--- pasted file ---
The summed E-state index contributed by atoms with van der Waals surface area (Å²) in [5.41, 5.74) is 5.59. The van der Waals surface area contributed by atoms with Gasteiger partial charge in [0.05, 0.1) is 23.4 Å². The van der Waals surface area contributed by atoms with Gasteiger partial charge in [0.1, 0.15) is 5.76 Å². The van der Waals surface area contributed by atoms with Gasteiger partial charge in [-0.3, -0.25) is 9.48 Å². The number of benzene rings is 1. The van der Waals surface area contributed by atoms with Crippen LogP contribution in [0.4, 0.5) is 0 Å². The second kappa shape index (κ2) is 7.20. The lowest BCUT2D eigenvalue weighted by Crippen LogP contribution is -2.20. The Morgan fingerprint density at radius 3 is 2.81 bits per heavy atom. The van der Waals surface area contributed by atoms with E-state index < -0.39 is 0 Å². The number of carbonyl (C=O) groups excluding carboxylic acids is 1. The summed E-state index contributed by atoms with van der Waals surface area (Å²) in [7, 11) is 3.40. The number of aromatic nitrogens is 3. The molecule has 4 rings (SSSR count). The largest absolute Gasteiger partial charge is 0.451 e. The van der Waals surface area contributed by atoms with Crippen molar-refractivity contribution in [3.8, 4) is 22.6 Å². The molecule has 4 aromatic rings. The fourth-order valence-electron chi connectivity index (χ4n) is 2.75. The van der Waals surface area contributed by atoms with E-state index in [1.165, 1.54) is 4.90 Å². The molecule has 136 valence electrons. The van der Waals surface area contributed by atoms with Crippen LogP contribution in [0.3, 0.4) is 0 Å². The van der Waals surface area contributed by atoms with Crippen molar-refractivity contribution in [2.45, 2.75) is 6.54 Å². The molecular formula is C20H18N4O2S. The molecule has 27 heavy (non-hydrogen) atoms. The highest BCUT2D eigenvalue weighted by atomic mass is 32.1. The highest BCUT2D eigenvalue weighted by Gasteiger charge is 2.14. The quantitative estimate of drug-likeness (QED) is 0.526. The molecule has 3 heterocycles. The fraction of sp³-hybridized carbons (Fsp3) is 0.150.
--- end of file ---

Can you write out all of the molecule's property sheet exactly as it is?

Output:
The summed E-state index contributed by atoms with van der Waals surface area (Å²) in [5.41, 5.74) is 5.59. The van der Waals surface area contributed by atoms with Gasteiger partial charge in [0.05, 0.1) is 23.4 Å². The van der Waals surface area contributed by atoms with Gasteiger partial charge in [0.1, 0.15) is 5.76 Å². The van der Waals surface area contributed by atoms with Gasteiger partial charge in [-0.3, -0.25) is 9.48 Å². The number of benzene rings is 1. The van der Waals surface area contributed by atoms with Crippen LogP contribution in [0.4, 0.5) is 0 Å². The second kappa shape index (κ2) is 7.20. The lowest BCUT2D eigenvalue weighted by Crippen LogP contribution is -2.20. The Morgan fingerprint density at radius 3 is 2.81 bits per heavy atom. The van der Waals surface area contributed by atoms with E-state index < -0.39 is 0 Å². The number of carbonyl (C=O) groups excluding carboxylic acids is 1. The summed E-state index contributed by atoms with van der Waals surface area (Å²) in [7, 11) is 3.40. The number of aromatic nitrogens is 3. The molecule has 4 rings (SSSR count). The largest absolute Gasteiger partial charge is 0.451 e. The van der Waals surface area contributed by atoms with Crippen molar-refractivity contribution in [3.8, 4) is 22.6 Å². The molecule has 4 aromatic rings. The fourth-order valence-electron chi connectivity index (χ4n) is 2.75. The van der Waals surface area contributed by atoms with E-state index in [1.165, 1.54) is 4.90 Å². The molecule has 136 valence electrons. The van der Waals surface area contributed by atoms with Crippen LogP contribution in [0.3, 0.4) is 0 Å². The van der Waals surface area contributed by atoms with Crippen molar-refractivity contribution in [2.45, 2.75) is 6.54 Å². The molecular formula is C20H18N4O2S. The molecule has 27 heavy (non-hydrogen) atoms. The highest BCUT2D eigenvalue weighted by atomic mass is 32.1. The highest BCUT2D eigenvalue weighted by Gasteiger charge is 2.14. The quantitative estimate of drug-likeness (QED) is 0.526. The molecule has 3 heterocycles. The fraction of sp³-hybridized carbons (Fsp3) is 0.150.